Why isn’t Bel and the Dragon in the Canon?


By BibleAsk Team

The Inclusion of ‘Daniel’ and the Exclusion of ‘Bel and the Dragon’

The inclusion or exclusion of ancient texts from the biblical canon is a complex and multifaceted issue that involves historical, theological, and cultural considerations. In the case of the Book of Daniel and “Bel and the Dragon,” their differing status reflects the varying criteria and processes by which biblical canons were formed within different religious traditions.  

While the Book of Daniel is widely accepted as canonical Scripture by both Jews and Christians, “Bel and the Dragon” is considered apocryphal or deuterocanonical by many religious communities. In this exploration, we will delve into the reasons why the Book of Daniel is included in the biblical canon while “Bel and the Dragon” is excluded, drawing upon key passages from the Bible to elucidate their distinct characteristics and significance. 

Authorship and Provenance  

The question of authorship and provenance plays a significant role in the determination of a text’s canonicity. The Book of Daniel is traditionally attributed to the prophet Daniel, who is depicted as a central figure in the narrative and the recipient of divine visions and revelations. The book purports to contain historical accounts and prophetic visions dating back to the Babylonian and Persian periods, which lends it credibility and authority within Jewish and Christian traditions. 

  • Daniel 7:1-2 introduces the visionary experiences of Daniel, stating, “In the first year of Belshazzar king of Babylon, Daniel had a dream and visions of his head while on his bed. Then he wrote down the dream, telling the main facts. Daniel spoke, saying, ‘I saw in my vision by night, and behold, the four winds of heaven were stirring up the Great Sea.'” (Daniel 7:1-2 NKJV). This passage establishes Daniel as the primary source of the prophetic visions recorded in the book. 

In contrast, the authorship and provenance of “Bel and the Dragon” are less clear and are not traditionally attributed to Daniel himself. The text is believed to have been composed later than the Book of Daniel and is considered by many scholars to be a work of Jewish folklore or pseudepigrapha rather than prophetic revelation. 

The text Bel and the Dragon is viewed as canonical only by the Catholic and Orthodox Christians but as apocryphal by Protestants and typically not found in Protestant Bibles. 

Theological and Literary Characteristics  

Canonical texts are characterized by their theological depth, spiritual significance, and coherence with the broader themes and teachings of Scripture. The Book of Daniel contains a mixture of historical narratives, apocalyptic visions, and prophetic oracles that address themes of divine sovereignty, human agency, eschatological judgment, and the ultimate triumph of God’s kingdom.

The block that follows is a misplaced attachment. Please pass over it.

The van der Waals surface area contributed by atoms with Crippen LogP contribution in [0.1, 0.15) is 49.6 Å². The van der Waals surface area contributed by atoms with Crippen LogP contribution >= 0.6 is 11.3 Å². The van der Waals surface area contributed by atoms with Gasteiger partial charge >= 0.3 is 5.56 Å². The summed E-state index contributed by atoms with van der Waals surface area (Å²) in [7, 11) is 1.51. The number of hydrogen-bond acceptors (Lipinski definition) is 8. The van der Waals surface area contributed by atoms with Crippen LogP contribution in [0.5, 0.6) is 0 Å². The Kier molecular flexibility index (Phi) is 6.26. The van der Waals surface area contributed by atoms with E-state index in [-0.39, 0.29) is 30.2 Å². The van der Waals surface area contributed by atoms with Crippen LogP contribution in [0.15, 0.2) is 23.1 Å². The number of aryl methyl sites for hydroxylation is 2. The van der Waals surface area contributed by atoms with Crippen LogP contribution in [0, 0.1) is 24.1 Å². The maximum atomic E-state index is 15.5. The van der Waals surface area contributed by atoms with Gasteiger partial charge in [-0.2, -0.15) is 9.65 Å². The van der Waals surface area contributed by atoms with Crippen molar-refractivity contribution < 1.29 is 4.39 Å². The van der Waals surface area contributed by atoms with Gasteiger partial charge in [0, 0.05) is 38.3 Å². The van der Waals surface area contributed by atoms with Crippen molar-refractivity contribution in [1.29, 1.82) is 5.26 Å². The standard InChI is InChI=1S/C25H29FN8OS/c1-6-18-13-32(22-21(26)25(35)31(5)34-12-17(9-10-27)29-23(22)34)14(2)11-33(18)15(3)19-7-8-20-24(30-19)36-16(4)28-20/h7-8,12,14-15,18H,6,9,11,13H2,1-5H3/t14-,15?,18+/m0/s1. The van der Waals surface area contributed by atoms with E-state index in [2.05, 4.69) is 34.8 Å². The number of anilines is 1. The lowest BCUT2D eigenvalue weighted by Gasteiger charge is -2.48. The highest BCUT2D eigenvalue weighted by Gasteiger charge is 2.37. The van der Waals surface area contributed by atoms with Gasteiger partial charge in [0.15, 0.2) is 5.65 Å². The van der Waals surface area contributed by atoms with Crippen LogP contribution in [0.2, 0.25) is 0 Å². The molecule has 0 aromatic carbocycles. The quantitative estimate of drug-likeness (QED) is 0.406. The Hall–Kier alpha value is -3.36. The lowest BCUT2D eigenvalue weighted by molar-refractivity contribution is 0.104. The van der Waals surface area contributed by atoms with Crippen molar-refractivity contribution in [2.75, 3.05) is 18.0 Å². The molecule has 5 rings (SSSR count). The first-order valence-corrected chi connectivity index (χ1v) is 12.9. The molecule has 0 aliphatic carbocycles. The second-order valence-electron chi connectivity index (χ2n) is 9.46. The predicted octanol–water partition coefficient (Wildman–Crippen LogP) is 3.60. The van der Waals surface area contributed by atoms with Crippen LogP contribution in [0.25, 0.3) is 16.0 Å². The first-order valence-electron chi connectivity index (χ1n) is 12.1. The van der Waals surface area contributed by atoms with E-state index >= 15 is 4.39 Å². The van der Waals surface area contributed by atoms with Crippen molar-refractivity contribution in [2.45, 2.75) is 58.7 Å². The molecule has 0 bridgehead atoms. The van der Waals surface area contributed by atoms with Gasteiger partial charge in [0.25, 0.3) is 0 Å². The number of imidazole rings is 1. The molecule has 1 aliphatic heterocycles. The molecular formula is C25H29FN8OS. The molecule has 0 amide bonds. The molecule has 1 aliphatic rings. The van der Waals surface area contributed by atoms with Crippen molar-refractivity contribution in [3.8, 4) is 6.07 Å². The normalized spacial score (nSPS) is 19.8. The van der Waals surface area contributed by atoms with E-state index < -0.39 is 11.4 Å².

• Daniel 2:20-23 offers a prayer of thanksgiving and praise to God, acknowledging His wisdom and sovereignty: “Blessed be the name of God forever and ever, for wisdom and might are His. And He changes the times and the seasons; He removes kings and raises up kings; He gives wisdom to the wise and knowledge to those who have understanding. He reveals deep and secret things; He knows what is in the darkness, and light dwells with Him” (Daniel 2:20-23 NKJV). This passage exemplifies the theological depth and spiritual insight found in the Book of Daniel. 
  • Daniel 12:1-3 provides a vision of the resurrection and final judgment, offering hope and assurance to the righteous: “And many of those who sleep in the dust of the earth shall awake, some to everlasting life, some to shame and everlasting contempt. Those who are wise shall shine like the brightness of the firmament, and those who turn many to righteousness like the stars forever and ever” (Daniel 12:2-3 NKJV). This passage encapsulates the eschatological themes and theological significance of the book. 

While “Bel and the Dragon” contains narratives that are thematically related to the Book of Daniel and share some theological motifs, such as the triumph of righteousness over idolatry and the deliverance of the righteous from persecution, its literary style and theological depth are distinct from those of canonical Scripture. The text is characterized by its episodic structure, folkloric elements, and didactic purpose rather than prophetic revelation or theological reflection.